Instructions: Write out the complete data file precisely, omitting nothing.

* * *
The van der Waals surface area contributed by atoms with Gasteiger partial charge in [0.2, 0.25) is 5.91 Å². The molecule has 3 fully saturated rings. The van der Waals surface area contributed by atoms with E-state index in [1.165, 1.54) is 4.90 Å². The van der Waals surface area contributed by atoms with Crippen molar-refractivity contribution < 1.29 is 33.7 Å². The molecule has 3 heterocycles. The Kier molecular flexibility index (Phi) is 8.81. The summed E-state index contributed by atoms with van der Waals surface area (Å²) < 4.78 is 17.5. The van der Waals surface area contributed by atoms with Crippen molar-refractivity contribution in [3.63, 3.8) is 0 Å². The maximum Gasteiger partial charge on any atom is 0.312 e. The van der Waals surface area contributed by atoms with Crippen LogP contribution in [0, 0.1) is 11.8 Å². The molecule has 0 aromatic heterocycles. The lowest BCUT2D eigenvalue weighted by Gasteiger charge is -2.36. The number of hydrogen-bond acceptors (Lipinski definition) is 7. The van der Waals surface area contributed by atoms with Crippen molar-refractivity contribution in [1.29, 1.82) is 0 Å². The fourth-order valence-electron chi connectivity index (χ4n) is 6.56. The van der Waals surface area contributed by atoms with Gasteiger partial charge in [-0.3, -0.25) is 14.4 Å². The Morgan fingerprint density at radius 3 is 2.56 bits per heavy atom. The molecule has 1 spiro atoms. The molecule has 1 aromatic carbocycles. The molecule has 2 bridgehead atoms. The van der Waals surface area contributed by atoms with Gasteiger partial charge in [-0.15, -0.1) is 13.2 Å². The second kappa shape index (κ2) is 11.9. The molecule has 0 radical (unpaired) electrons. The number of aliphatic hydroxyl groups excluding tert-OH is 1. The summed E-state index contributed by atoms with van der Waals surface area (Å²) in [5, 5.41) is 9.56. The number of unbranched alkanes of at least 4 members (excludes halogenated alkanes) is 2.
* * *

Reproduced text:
The van der Waals surface area contributed by atoms with Gasteiger partial charge in [0.2, 0.25) is 5.91 Å². The molecule has 3 fully saturated rings. The van der Waals surface area contributed by atoms with E-state index in [1.165, 1.54) is 4.90 Å². The van der Waals surface area contributed by atoms with Crippen molar-refractivity contribution < 1.29 is 33.7 Å². The molecule has 3 heterocycles. The Kier molecular flexibility index (Phi) is 8.81. The summed E-state index contributed by atoms with van der Waals surface area (Å²) < 4.78 is 17.5. The van der Waals surface area contributed by atoms with Crippen molar-refractivity contribution in [3.63, 3.8) is 0 Å². The maximum Gasteiger partial charge on any atom is 0.312 e. The van der Waals surface area contributed by atoms with Crippen LogP contribution in [0, 0.1) is 11.8 Å². The molecule has 0 aromatic heterocycles. The lowest BCUT2D eigenvalue weighted by Gasteiger charge is -2.36. The number of hydrogen-bond acceptors (Lipinski definition) is 7. The van der Waals surface area contributed by atoms with Crippen molar-refractivity contribution in [1.29, 1.82) is 0 Å². The fourth-order valence-electron chi connectivity index (χ4n) is 6.56. The van der Waals surface area contributed by atoms with Gasteiger partial charge in [-0.3, -0.25) is 14.4 Å². The Morgan fingerprint density at radius 3 is 2.56 bits per heavy atom. The molecule has 1 spiro atoms. The molecule has 1 aromatic carbocycles. The molecule has 2 bridgehead atoms. The van der Waals surface area contributed by atoms with Gasteiger partial charge in [-0.15, -0.1) is 13.2 Å². The second kappa shape index (κ2) is 11.9. The molecule has 0 radical (unpaired) electrons. The number of aliphatic hydroxyl groups excluding tert-OH is 1. The summed E-state index contributed by atoms with van der Waals surface area (Å²) in [5, 5.41) is 9.56. The number of unbranched alkanes of at least 4 members (excludes halogenated alkanes) is 2.